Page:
- Resilience (how quickly one can bounce back after a failure)
- Extraversion (how outgoing and social someone is)
- Emotional stability (how even-keeled someone is under pressure)
- A more agreeable person might say “yes” to more people, activities, or projects.
- A conscientious person might stay late to finish a detailed work project on time.
- A resilient person can more easily cope with a disappointment like not getting a promotion.
- An extroverted person may put themselves in more situations that require courage.
- A person who is more emotionally stable could weather the ups and downs of difficult situations.
This makes sense! And we talk about a lot of these (and more) in this Forbes piece about what traits makes up a courageous leader.
The plot twist on courage: Risk-taking and altruism
The study found that people who self-reported as being low in risk-taking tended to be less likely to make courageous decisions when called for, compared to people who identified as risk-takers.
This means that people low on the risk-taking scale were less likely to engage in a courageous action even if they scored high on the other courageous traits.
“People who scored relatively high on risk propensity tended to score relatively high on our ‘Courage in Action’ items.” – Dr. Glenn Geher, from the Psychology Today article, “What Exactly is Courage?”
People can say they’re high in courageous traits all they want, but what predicted courageous and altruistic action most was being a risk-taker. What people were willing to take a risk on and the outcome outweighed the associated fear.
The golden nugget here is that a huge key to unlocking courage is to nurture the risk-taker in you and apply that to an altruistic cause that’s worth the risk.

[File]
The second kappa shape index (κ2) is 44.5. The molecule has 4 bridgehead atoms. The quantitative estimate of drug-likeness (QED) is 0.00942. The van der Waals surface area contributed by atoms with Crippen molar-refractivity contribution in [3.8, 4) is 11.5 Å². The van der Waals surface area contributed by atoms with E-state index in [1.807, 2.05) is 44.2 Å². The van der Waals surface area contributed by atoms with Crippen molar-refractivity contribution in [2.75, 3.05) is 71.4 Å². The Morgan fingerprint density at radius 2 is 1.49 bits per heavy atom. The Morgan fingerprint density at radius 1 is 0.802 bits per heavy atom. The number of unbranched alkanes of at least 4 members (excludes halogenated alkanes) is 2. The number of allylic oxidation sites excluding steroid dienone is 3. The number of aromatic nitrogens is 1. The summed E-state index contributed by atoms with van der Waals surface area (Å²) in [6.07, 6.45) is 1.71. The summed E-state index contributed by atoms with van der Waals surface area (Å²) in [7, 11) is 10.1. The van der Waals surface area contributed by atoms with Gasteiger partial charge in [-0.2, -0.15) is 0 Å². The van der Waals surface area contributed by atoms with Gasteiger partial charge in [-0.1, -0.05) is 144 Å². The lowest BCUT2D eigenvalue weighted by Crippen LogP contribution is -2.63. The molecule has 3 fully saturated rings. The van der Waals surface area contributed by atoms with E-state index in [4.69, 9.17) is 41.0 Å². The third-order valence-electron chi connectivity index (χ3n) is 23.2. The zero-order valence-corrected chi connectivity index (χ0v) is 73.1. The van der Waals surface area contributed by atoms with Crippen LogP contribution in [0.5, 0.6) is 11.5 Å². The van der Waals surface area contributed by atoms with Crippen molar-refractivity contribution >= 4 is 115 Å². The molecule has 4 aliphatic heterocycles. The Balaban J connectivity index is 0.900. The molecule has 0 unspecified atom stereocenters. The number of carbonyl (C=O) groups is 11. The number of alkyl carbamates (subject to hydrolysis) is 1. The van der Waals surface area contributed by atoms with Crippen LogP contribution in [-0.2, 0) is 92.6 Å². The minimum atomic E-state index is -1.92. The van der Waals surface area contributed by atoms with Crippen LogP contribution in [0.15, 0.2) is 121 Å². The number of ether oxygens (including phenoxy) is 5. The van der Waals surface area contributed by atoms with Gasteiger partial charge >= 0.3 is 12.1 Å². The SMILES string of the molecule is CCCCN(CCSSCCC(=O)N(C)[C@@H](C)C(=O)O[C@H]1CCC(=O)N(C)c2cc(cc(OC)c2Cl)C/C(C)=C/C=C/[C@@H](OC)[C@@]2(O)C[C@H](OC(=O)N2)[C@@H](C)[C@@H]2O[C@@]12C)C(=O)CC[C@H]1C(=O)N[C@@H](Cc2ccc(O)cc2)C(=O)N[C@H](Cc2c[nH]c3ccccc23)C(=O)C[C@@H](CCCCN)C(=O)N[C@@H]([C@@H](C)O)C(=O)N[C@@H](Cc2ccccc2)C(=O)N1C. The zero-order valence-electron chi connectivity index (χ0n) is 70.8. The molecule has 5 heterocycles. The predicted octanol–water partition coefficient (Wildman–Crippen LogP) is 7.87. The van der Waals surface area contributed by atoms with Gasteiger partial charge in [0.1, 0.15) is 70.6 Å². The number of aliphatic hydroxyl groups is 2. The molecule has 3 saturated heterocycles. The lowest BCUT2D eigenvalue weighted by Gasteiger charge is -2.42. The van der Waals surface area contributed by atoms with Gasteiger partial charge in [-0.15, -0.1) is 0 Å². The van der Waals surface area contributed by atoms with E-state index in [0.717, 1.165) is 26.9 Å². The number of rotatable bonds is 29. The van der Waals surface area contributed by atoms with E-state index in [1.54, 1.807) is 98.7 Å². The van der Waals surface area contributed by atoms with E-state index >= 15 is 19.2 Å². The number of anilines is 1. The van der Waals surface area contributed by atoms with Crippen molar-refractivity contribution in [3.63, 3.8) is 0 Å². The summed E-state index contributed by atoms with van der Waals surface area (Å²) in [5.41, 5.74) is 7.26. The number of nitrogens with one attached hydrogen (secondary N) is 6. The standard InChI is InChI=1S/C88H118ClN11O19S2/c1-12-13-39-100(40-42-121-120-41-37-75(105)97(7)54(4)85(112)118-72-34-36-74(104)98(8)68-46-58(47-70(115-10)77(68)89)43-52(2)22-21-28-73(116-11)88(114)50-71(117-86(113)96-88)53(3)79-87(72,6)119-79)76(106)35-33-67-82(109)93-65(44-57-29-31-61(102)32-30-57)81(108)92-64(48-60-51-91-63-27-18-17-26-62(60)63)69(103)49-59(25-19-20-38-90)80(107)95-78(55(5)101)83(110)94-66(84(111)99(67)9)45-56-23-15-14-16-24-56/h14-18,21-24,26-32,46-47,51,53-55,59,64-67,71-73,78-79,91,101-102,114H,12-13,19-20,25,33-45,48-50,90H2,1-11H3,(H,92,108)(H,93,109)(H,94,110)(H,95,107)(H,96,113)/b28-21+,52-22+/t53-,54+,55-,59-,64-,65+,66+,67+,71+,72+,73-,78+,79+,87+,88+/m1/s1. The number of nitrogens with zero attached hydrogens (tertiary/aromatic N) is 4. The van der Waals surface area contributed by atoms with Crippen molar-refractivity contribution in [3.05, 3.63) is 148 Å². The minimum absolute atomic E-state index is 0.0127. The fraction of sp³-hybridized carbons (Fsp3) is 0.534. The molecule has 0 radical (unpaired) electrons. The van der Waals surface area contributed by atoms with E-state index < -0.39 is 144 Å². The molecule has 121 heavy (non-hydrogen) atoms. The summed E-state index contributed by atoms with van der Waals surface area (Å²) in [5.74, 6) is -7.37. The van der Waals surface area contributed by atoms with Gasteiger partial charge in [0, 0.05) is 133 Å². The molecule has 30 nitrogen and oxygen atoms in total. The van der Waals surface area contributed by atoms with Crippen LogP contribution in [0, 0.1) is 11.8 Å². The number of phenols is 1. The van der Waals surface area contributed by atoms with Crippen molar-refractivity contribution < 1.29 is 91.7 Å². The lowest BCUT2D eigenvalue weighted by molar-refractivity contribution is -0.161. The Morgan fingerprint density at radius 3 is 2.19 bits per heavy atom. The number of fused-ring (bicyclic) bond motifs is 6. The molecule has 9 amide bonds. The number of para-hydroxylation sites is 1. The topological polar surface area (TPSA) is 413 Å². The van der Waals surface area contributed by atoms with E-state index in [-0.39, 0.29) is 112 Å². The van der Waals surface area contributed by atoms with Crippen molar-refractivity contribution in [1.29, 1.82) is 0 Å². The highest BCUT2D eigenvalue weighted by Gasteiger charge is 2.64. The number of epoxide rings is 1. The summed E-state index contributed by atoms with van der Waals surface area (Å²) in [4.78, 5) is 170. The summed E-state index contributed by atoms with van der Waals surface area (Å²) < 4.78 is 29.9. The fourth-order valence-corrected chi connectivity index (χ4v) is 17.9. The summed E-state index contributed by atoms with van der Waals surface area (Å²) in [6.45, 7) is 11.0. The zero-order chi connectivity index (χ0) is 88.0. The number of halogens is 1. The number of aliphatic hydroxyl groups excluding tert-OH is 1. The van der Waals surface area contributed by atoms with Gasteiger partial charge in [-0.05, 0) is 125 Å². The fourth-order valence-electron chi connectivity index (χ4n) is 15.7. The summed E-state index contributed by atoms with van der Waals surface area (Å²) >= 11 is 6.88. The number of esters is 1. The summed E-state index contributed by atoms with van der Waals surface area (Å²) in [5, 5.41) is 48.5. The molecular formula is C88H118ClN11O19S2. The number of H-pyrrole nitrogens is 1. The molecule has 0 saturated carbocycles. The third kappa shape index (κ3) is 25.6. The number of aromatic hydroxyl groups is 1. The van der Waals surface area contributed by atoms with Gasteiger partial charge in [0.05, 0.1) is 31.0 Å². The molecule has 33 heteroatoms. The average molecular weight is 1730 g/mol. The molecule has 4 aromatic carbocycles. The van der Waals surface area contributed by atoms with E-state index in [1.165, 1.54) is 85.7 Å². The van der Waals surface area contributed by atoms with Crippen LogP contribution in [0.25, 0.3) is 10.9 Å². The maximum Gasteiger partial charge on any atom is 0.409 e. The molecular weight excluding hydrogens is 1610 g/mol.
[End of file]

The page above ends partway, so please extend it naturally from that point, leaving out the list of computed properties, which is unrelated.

Altruism and courage
Altruism, the helping of others and one’s broader community seems to connect with the features of courage.
You may not stand up for yourself, but you may stand up for your colleague or family member. Or to put yourself out there in a cause that’s important to humanity, such as SDGs or ESGs. Based on the research, this is likely especially true for the courageous risk-takers among us.
Using the courage study’s learnings to unlock your courage
- Identify which courageous personality traits you have in spades versus what you can nurture and grow that relate to courage. (I.e., agreeableness, conscientiousness, resilience, extraversion, and especially risk-taking).
- Think about courageous decisions in your world that need to be made and why it’s worth making that decision.
- Remember that some level of risk will likely be necessary to use your courageous self to make a positive difference in the world.
- Pay particular attention to whether courageous decisions are altruistic and have the capacity to benefit the community at large.
What altruistic, courageous act will you take today?
Courage is not merely a trait; it’s a choice between fear and action toward the greater good.
Altruism serves as a potent catalyst for activating courage within yourself and others. By nurturing your inner courageous hero, embracing risk, and leaning into your inner beliefs and purpose, you become the moonshot capable of transforming your life and the world around you.
Courage isn’t just about personal transformation; it’s about creating a ripple effect of positive change in the lives of those you touch.
As Dr. Geher said, “If it weren’t for courageous risk-takers in our past, we might not even be here at all right now. Think about that.”
So, ask yourself, “What courageous act will I undertake today?”
Need help learning how to become a more courageous risk-taker and what’s worth taking risks on in a healthy, sustainable way? Reach out!
Co-writer: Shannon Geher, Glenn Geher